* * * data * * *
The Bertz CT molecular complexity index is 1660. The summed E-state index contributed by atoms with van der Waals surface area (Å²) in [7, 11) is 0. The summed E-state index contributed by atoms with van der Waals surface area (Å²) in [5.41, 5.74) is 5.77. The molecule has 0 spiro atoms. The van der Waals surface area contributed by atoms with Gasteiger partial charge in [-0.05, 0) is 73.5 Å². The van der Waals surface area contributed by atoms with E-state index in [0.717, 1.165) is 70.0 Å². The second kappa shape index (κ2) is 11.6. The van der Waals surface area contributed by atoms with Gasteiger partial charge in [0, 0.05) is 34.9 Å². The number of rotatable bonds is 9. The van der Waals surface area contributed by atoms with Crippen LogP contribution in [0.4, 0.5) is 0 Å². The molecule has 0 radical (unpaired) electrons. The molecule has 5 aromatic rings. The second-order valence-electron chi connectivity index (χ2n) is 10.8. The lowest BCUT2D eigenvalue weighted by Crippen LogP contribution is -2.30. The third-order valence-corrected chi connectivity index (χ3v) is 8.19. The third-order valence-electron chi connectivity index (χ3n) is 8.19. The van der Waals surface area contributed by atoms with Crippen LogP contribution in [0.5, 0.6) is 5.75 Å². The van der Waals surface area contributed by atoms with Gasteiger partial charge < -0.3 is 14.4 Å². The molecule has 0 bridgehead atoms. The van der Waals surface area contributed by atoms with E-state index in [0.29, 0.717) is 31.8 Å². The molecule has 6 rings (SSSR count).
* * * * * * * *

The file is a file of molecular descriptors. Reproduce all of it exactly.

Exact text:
The Bertz CT molecular complexity index is 1660. The summed E-state index contributed by atoms with van der Waals surface area (Å²) in [7, 11) is 0. The summed E-state index contributed by atoms with van der Waals surface area (Å²) in [5.41, 5.74) is 5.77. The molecule has 0 spiro atoms. The van der Waals surface area contributed by atoms with Gasteiger partial charge in [-0.05, 0) is 73.5 Å². The van der Waals surface area contributed by atoms with E-state index in [0.717, 1.165) is 70.0 Å². The second kappa shape index (κ2) is 11.6. The van der Waals surface area contributed by atoms with Gasteiger partial charge in [0, 0.05) is 34.9 Å². The number of rotatable bonds is 9. The van der Waals surface area contributed by atoms with Crippen LogP contribution in [0.4, 0.5) is 0 Å². The molecule has 0 radical (unpaired) electrons. The molecule has 5 aromatic rings. The second-order valence-electron chi connectivity index (χ2n) is 10.8. The lowest BCUT2D eigenvalue weighted by Crippen LogP contribution is -2.30. The third-order valence-corrected chi connectivity index (χ3v) is 8.19. The third-order valence-electron chi connectivity index (χ3n) is 8.19. The van der Waals surface area contributed by atoms with Crippen LogP contribution in [0.5, 0.6) is 5.75 Å². The van der Waals surface area contributed by atoms with Gasteiger partial charge < -0.3 is 14.4 Å². The molecule has 0 bridgehead atoms. The van der Waals surface area contributed by atoms with E-state index in [0.29, 0.717) is 31.8 Å². The molecule has 6 rings (SSSR count).